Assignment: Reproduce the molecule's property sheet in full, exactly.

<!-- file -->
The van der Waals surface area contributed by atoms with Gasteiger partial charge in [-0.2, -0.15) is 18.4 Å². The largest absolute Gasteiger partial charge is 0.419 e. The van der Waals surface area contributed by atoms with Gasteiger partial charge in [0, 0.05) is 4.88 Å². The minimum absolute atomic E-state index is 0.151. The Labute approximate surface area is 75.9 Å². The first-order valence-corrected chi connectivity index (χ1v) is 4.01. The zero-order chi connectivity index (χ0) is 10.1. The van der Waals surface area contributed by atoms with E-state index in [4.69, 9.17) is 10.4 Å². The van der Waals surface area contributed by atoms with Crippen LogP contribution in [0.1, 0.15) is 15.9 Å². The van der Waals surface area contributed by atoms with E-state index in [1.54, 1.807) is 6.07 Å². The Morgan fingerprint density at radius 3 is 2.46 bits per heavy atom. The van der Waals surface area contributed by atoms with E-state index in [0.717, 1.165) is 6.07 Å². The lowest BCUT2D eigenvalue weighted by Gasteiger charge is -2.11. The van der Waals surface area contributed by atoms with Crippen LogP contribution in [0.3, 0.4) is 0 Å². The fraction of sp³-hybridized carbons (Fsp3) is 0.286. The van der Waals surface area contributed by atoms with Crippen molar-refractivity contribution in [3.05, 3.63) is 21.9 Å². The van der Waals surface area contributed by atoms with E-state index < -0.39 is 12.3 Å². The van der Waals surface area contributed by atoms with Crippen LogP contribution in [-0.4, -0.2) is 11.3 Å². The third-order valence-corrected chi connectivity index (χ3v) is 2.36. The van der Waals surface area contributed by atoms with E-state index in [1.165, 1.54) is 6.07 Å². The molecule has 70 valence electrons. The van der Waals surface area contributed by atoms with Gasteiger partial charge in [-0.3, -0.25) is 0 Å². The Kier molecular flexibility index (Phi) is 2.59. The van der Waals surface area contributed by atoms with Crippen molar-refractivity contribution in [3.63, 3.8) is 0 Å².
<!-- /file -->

The van der Waals surface area contributed by atoms with Gasteiger partial charge in [-0.2, -0.15) is 18.4 Å². The largest absolute Gasteiger partial charge is 0.419 e. The van der Waals surface area contributed by atoms with Gasteiger partial charge in [0, 0.05) is 4.88 Å². The minimum absolute atomic E-state index is 0.151. The Labute approximate surface area is 75.9 Å². The first-order valence-corrected chi connectivity index (χ1v) is 4.01. The zero-order chi connectivity index (χ0) is 10.1. The van der Waals surface area contributed by atoms with E-state index in [4.69, 9.17) is 10.4 Å². The van der Waals surface area contributed by atoms with Crippen LogP contribution in [0.1, 0.15) is 15.9 Å². The van der Waals surface area contributed by atoms with E-state index in [1.54, 1.807) is 6.07 Å². The Morgan fingerprint density at radius 3 is 2.46 bits per heavy atom. The van der Waals surface area contributed by atoms with E-state index in [0.717, 1.165) is 6.07 Å². The lowest BCUT2D eigenvalue weighted by Gasteiger charge is -2.11. The van der Waals surface area contributed by atoms with Crippen LogP contribution in [0.3, 0.4) is 0 Å². The fraction of sp³-hybridized carbons (Fsp3) is 0.286. The van der Waals surface area contributed by atoms with Crippen molar-refractivity contribution in [3.05, 3.63) is 21.9 Å². The van der Waals surface area contributed by atoms with E-state index < -0.39 is 12.3 Å². The van der Waals surface area contributed by atoms with Crippen LogP contribution in [-0.4, -0.2) is 11.3 Å². The third-order valence-corrected chi connectivity index (χ3v) is 2.36. The van der Waals surface area contributed by atoms with E-state index in [1.165, 1.54) is 6.07 Å². The molecule has 70 valence electrons. The van der Waals surface area contributed by atoms with Gasteiger partial charge in [-0.3, -0.25) is 0 Å². The Kier molecular flexibility index (Phi) is 2.59. The van der Waals surface area contributed by atoms with Crippen molar-refractivity contribution in [3.63, 3.8) is 0 Å².